Seeley International Pty Ltd (“Seeley”) is incorporated and has its head office in Australia. Seeley is a manufacturer, wholesaler, distributor, and exporter of climate control solutions and other products. Although Seeley was incorporated as a company in 1992, the business it conducts has been operating for over 40 years. Seeley is Australia’s largest air conditioning manufacturer. It supplies the Australian and global residential, commercial, and industrial air-conditioning and heating markets with various product ranges. It currently exports its products to over 100 countries worldwide.
Seeley is part of a multi-national corporate group (“the Seeley group”). The sole shareholder of Seeley is F.F. Seeley Nominees Pty Ltd (“FFSN”), which is also incorporated and has its head office in Australia. Seeley has wholly owned subsidiaries through which it distributes its products in various countries around the world, including the USA, Spain, France, Italy, and the United Kingdom of Great Britain and Northern Ireland. Its wholly owned subsidiary in the USA is Convair Cooler Corporation doing business as Seeley International (Americas) (“Convair Cooler Corporation”).
There are arrangements within the Seeley group for the operation of the business. Under those arrangements, FFSN owns and authorizes Seeley to use (including to sub-licence) its trademarks.
The Seeley group has marketed a range of evaporative cooling and humidifier products under the “Climate Wizard” name from 2001. The “Climate Wizard” brand was first marketed by the Complainant in the following regions from at least as early as the following dates:
September 30, 2001
November 1, 2002
June 16, 2003
December 18, 2003
With effect from 2002 various trademark applications for the words “Climate Wizard” in respect of evaporative coolers and certain other associated products, were applied for by the Complainants and subsequently granted, for example Convair Cooler Corporation lodged an application to register CLIMATE WIZARD as a trademark in the USA on August 29, 2002. The application was granted on April 13, 2004. The trademark (registered number 2832839) was later assigned by Convair Cooler Corporation to FFSN. Other registered trademarks owned by FFSN also exist in at least Canada, Australia, the European Union and South Africa.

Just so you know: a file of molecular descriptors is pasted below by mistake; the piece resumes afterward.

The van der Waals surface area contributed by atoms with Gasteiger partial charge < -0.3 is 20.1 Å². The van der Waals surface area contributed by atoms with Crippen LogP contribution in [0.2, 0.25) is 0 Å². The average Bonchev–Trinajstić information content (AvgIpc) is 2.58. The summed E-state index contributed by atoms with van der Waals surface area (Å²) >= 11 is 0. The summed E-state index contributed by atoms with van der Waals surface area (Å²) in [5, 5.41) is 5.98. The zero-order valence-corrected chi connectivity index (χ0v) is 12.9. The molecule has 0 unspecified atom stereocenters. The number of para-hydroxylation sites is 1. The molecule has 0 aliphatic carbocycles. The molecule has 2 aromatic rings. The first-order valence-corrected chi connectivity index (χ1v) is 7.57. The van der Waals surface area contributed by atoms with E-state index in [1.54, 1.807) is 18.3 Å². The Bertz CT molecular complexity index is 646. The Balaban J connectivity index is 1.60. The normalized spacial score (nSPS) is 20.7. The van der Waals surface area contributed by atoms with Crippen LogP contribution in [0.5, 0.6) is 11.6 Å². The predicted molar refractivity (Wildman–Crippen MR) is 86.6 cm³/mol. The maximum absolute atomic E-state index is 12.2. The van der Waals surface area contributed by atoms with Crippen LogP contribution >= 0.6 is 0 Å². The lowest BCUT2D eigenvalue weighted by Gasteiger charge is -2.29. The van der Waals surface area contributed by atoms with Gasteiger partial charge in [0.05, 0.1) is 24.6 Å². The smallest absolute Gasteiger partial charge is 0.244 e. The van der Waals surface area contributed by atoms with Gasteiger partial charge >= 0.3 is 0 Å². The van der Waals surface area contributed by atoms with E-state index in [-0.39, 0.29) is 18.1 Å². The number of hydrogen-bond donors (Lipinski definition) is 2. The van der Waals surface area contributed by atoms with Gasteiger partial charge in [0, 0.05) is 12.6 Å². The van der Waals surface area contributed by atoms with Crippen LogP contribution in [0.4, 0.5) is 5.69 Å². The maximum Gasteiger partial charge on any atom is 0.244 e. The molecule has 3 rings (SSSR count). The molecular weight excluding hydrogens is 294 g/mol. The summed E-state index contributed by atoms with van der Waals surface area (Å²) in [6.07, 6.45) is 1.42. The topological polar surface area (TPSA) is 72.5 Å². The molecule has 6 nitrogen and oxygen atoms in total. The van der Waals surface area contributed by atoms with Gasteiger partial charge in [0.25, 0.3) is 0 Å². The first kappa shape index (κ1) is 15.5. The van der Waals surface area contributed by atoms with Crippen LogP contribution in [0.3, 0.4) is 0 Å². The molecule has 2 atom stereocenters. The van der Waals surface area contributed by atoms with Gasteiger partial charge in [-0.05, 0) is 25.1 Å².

The Domain Name was registered on October 10, 2004. It would appear that prior to this date the same domain name had been registered by one of the Complainants, namely Convair Cooler Corporation, but was allowed to lapse. The Complainants say this was a mistake and arose as result of employees leaving. The date when this happened is not known to the Panel.
The Domain Name has been used by the Respondent to resolve to a “pay-per-click” parking page which displays automatically generated links to other web pages which offer products or services provided by third parties. The precise nature of the links which are displayed upon visiting the web page located at the Domain Name depend upon tracking “cookies” derived from the specific browsers being used by visitors to the page. It is not disputed that the Respondent earns revenue as a result of this activity, though no details of the amounts have been provided. There is also a link on the web page to a further web page indicating that the Domain Name may be for sale.